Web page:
People who can only squeeeze through a Type 1 exit would be permitted to use any designated "obese seat row" where the next exit, either fore or aft, is a proper, wide door (Type 1?). Again using the A320, this would be each of the two designated "obese rows".
If the superfattie were to disregard instructions, try to use an overwing exit and get stuck, it wouldn't matter because he or she would be at the back of the line in any event. The cabin attendant, if there, must make sure he or she exits before the superfattie, first having advised him or her politely to proceed to the front or rear door as appropriate. (That's advise politely, not proceed politely, which hopefully the superfattie would do, but it's not obligatory.)
The critical dimension for that purpose is not actually weight, it's the width of the body, in a sitting posture, at any level (ie hip, shoulders etc must all fit in the space). It's a very easy dimension to define and check, and of course the maximum allowed is the width between the armrests (inside dimension) of the seat the passenger wishes to buy.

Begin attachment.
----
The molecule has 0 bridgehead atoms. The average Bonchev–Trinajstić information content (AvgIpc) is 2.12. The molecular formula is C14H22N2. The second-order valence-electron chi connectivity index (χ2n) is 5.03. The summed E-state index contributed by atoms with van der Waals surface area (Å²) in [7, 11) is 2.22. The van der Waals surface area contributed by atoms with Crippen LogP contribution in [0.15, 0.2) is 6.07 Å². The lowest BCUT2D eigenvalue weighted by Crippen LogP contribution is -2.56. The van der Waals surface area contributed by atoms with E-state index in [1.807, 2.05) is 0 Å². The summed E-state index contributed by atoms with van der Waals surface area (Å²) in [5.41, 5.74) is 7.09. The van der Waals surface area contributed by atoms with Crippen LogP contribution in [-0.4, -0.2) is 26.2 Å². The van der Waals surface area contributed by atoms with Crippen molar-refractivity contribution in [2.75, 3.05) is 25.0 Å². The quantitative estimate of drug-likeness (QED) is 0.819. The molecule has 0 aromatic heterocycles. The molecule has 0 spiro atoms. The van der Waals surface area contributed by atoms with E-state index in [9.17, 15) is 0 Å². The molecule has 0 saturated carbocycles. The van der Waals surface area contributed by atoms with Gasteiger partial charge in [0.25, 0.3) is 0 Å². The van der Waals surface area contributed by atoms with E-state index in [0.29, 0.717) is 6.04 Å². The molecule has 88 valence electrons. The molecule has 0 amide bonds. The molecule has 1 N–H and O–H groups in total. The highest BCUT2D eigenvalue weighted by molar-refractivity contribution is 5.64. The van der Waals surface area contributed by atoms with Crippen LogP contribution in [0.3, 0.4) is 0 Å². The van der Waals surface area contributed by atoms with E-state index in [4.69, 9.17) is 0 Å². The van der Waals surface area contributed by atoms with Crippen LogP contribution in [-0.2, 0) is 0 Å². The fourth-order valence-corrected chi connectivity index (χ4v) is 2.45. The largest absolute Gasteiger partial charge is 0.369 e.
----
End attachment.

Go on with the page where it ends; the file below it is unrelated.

In that case I would suggest that the vast majority of the male population would have to buy two seats.
Do the maths for a 16" wide seat and you will be amazed at what the max chest size would be.
Yes, well, you have a point; shoulders are, on a normal person, wider than the hips. So we would have to add an inch or two each side, the exact amount depending on the exact width of the seat at that point, plus 50% of the gap between it and the next seat, on each side. Dimensions for the middle seat in a row of three would apply to the two other seats in the row.
The underlying principle is that no passenger should encroach on another passenger's space on each side, or stick out to be clobbered (unintentionally, ho, ho, ho) by the trolley.
So by most peoples definition I should pay for 2 seats. I am 6' 1" and 230 lbs so using the bmi method I am just obese! But I do fit in a normal seat, I can move fast when needed and I am a pilot! I do like you tolerance and understanding of peoples problems especially as your all so perfect!!